For many Black residents in Tennessee, one building is not only history, it's a major part of their own lives. And it's certainly seen better days. A group is now on a mission to save the building and tell its story.
"There were blackberry bushes and honeysuckle vines back there," said Shirley Dennis, gesturing behind a building. "Sometimes we would have music and we would dance on the sidewalk. B.B. King, I guess. Muddy Waters, Little Richard."
Every time Shirley sees this building, the memories come flooding back to when she'd go running up its steps, to her school. Two teachers. Four classrooms.
"I think I went to school here from, like, '52 through '57, I think," she remembered. "We got to be student council members. Class presidents. We were captains of the football teams. Oh yes! All of my memories were happy!"
The school itself was built on West Gaines Street in Lawrenceburg in the late 1930s.
"This was the only school that the Blacks had to attend in this community," Shirley said.
Even at that, this school from the era of segregation only went up through 8th grade. After that, kids like Shirley would be bused 24 miles away to a school in Mount Pleasant.
"They didn't have a Black high school in this community," she said.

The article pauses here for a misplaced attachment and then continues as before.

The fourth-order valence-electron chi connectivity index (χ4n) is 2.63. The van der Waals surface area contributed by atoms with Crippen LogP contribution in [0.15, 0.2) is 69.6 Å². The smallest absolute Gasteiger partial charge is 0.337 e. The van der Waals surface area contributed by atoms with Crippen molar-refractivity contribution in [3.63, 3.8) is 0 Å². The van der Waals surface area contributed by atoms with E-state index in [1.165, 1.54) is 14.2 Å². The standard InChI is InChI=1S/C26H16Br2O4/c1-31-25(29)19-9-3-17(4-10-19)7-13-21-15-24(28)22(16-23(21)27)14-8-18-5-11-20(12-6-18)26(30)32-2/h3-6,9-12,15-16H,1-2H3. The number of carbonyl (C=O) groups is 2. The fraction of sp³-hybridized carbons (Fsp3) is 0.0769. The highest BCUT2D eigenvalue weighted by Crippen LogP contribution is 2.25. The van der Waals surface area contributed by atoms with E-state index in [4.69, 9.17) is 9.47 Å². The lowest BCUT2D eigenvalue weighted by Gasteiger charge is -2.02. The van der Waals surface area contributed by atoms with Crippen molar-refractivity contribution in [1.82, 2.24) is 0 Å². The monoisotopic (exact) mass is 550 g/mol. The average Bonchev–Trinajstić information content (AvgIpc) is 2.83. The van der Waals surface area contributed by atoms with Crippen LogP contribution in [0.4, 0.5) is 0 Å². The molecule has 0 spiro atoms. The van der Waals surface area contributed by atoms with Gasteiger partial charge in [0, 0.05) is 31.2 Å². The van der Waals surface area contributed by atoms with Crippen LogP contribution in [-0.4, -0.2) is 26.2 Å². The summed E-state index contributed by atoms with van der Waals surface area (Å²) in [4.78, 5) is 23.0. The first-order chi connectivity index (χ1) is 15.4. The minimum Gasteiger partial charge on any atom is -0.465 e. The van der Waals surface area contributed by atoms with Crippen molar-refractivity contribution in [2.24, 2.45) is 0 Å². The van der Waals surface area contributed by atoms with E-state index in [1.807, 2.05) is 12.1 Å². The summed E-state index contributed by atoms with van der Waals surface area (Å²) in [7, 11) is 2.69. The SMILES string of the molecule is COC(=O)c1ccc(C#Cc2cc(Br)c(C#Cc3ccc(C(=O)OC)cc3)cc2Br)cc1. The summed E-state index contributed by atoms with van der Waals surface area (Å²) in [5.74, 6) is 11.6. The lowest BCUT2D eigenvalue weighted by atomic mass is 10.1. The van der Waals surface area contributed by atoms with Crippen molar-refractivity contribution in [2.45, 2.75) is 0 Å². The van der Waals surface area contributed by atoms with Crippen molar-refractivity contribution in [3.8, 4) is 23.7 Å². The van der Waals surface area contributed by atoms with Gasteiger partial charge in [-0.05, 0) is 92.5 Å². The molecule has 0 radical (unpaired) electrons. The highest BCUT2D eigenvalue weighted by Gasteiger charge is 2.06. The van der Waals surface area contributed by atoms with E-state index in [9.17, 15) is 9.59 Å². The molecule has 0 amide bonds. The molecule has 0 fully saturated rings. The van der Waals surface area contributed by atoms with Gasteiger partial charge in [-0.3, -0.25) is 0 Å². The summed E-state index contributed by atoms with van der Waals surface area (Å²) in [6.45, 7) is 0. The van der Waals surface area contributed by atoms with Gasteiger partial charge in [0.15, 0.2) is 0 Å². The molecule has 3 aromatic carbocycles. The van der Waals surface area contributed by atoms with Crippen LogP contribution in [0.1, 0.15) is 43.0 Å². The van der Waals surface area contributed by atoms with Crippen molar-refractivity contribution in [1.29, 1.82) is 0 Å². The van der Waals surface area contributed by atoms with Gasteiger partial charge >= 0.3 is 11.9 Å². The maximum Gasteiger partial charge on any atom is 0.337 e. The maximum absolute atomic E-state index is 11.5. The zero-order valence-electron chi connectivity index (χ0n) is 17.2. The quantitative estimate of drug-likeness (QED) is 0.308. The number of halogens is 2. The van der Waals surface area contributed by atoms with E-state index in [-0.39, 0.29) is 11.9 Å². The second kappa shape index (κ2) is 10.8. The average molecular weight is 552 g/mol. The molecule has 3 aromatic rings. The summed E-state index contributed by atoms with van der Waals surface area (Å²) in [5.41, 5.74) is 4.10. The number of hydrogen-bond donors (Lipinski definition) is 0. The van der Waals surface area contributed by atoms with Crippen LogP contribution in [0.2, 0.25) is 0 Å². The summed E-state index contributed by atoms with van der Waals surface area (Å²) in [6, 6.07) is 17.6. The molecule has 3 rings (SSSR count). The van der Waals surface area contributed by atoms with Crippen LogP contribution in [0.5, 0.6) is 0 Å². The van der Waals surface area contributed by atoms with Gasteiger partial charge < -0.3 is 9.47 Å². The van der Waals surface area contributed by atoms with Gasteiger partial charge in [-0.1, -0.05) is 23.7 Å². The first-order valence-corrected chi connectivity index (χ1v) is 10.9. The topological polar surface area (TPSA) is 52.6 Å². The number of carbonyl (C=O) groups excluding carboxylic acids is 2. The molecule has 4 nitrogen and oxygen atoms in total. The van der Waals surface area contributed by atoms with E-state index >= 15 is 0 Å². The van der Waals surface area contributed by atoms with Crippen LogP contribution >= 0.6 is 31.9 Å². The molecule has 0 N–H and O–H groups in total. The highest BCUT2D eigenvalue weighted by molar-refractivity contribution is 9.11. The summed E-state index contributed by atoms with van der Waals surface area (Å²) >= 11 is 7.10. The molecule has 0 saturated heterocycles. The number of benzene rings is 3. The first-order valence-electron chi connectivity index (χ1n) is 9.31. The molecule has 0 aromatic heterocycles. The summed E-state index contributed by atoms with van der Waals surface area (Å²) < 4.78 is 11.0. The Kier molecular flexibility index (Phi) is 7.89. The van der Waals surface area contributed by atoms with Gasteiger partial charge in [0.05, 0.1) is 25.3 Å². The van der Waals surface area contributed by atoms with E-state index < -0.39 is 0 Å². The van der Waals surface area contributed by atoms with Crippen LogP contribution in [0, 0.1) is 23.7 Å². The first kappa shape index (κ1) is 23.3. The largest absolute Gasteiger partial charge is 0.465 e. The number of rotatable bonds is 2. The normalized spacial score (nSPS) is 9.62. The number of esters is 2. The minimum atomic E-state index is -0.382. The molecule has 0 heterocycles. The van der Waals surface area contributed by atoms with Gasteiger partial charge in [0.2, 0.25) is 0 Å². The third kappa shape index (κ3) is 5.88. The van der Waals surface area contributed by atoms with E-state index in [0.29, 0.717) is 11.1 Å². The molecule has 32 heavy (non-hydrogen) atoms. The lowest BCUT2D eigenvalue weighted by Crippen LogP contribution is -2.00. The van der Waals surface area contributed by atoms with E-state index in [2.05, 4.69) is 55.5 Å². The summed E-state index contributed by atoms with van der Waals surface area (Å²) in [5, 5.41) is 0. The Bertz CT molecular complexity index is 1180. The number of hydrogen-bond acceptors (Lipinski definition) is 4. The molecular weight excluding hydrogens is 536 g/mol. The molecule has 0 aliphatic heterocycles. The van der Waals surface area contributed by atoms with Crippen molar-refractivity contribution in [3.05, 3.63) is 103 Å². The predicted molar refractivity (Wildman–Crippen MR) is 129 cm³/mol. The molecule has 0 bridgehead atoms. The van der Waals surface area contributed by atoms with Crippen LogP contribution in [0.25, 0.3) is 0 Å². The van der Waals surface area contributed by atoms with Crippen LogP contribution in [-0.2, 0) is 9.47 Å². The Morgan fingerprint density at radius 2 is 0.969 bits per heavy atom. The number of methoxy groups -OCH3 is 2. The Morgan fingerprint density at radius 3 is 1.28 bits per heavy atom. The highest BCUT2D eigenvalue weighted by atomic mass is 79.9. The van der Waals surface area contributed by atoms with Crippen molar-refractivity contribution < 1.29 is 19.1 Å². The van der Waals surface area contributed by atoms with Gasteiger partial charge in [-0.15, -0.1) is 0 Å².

Shirley said all of that is a major part of Lawrenceburg's Black history. The building has been other things through the years, but now it's long been abandoned. Shirley wants to save the place.
"If you look, you'll see that the roof has big holes in it," she said. "We know it's full of asbestos. The walls have lead paint. We'll need about $500,000 at least. I know that's a lot of money, but that's exactly what we need."
Shirley's part of a group called the West Gaines School Community Center. They're raising money and holding fundraisers to try and convert the place into a community center and a museum.
"The Black community has no representation in this community," Shirley said. "We want our children and grandchildren to know we were here. If the right people would work with us, it could be done."
A GoFundMe page can be found here.
This story was originally published by Forrest Sanders of WTVFin Nashville, Tennessee.